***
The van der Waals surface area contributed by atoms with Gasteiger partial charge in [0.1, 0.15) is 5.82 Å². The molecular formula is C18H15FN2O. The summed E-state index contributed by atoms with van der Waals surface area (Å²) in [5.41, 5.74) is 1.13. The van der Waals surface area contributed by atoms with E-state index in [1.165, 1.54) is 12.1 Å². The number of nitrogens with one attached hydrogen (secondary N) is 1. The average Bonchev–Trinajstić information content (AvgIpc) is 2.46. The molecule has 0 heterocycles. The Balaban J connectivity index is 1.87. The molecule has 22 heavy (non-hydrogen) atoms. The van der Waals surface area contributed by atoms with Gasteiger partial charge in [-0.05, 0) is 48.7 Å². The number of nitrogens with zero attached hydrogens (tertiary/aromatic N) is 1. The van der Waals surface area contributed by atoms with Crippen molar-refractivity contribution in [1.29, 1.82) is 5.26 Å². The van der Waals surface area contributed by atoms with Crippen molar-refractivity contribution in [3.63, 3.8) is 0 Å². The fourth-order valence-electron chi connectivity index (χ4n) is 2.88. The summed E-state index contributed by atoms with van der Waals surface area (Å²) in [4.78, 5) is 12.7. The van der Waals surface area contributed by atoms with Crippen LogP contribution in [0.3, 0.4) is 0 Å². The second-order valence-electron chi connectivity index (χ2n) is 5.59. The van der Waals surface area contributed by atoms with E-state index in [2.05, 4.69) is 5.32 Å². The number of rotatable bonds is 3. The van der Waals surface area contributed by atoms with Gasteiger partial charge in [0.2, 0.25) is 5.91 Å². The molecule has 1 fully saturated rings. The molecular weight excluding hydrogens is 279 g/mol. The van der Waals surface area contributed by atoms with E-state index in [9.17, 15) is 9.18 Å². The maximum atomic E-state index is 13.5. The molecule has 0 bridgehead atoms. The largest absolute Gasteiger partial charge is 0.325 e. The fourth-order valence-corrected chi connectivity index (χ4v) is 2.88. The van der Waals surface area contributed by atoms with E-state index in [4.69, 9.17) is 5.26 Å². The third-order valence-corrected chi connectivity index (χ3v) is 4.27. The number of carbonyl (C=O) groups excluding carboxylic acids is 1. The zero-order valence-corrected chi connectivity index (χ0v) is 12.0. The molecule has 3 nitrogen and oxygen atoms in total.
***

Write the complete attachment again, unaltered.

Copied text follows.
The van der Waals surface area contributed by atoms with Gasteiger partial charge in [0.1, 0.15) is 5.82 Å². The molecular formula is C18H15FN2O. The summed E-state index contributed by atoms with van der Waals surface area (Å²) in [5.41, 5.74) is 1.13. The van der Waals surface area contributed by atoms with E-state index in [1.165, 1.54) is 12.1 Å². The number of nitrogens with one attached hydrogen (secondary N) is 1. The average Bonchev–Trinajstić information content (AvgIpc) is 2.46. The molecule has 0 heterocycles. The Balaban J connectivity index is 1.87. The molecule has 22 heavy (non-hydrogen) atoms. The van der Waals surface area contributed by atoms with Gasteiger partial charge in [-0.05, 0) is 48.7 Å². The number of nitrogens with zero attached hydrogens (tertiary/aromatic N) is 1. The van der Waals surface area contributed by atoms with Crippen molar-refractivity contribution in [1.29, 1.82) is 5.26 Å². The van der Waals surface area contributed by atoms with Crippen molar-refractivity contribution in [3.63, 3.8) is 0 Å². The fourth-order valence-electron chi connectivity index (χ4n) is 2.88. The summed E-state index contributed by atoms with van der Waals surface area (Å²) in [4.78, 5) is 12.7. The van der Waals surface area contributed by atoms with Crippen LogP contribution in [0.3, 0.4) is 0 Å². The second-order valence-electron chi connectivity index (χ2n) is 5.59. The van der Waals surface area contributed by atoms with E-state index in [2.05, 4.69) is 5.32 Å². The number of rotatable bonds is 3. The van der Waals surface area contributed by atoms with Gasteiger partial charge in [0.2, 0.25) is 5.91 Å². The molecule has 1 fully saturated rings. The molecular weight excluding hydrogens is 279 g/mol. The van der Waals surface area contributed by atoms with E-state index in [9.17, 15) is 9.18 Å². The maximum atomic E-state index is 13.5. The molecule has 0 bridgehead atoms. The largest absolute Gasteiger partial charge is 0.325 e. The fourth-order valence-corrected chi connectivity index (χ4v) is 2.88. The van der Waals surface area contributed by atoms with E-state index in [4.69, 9.17) is 5.26 Å². The third-order valence-corrected chi connectivity index (χ3v) is 4.27. The number of carbonyl (C=O) groups excluding carboxylic acids is 1. The zero-order valence-corrected chi connectivity index (χ0v) is 12.0. The molecule has 3 nitrogen and oxygen atoms in total.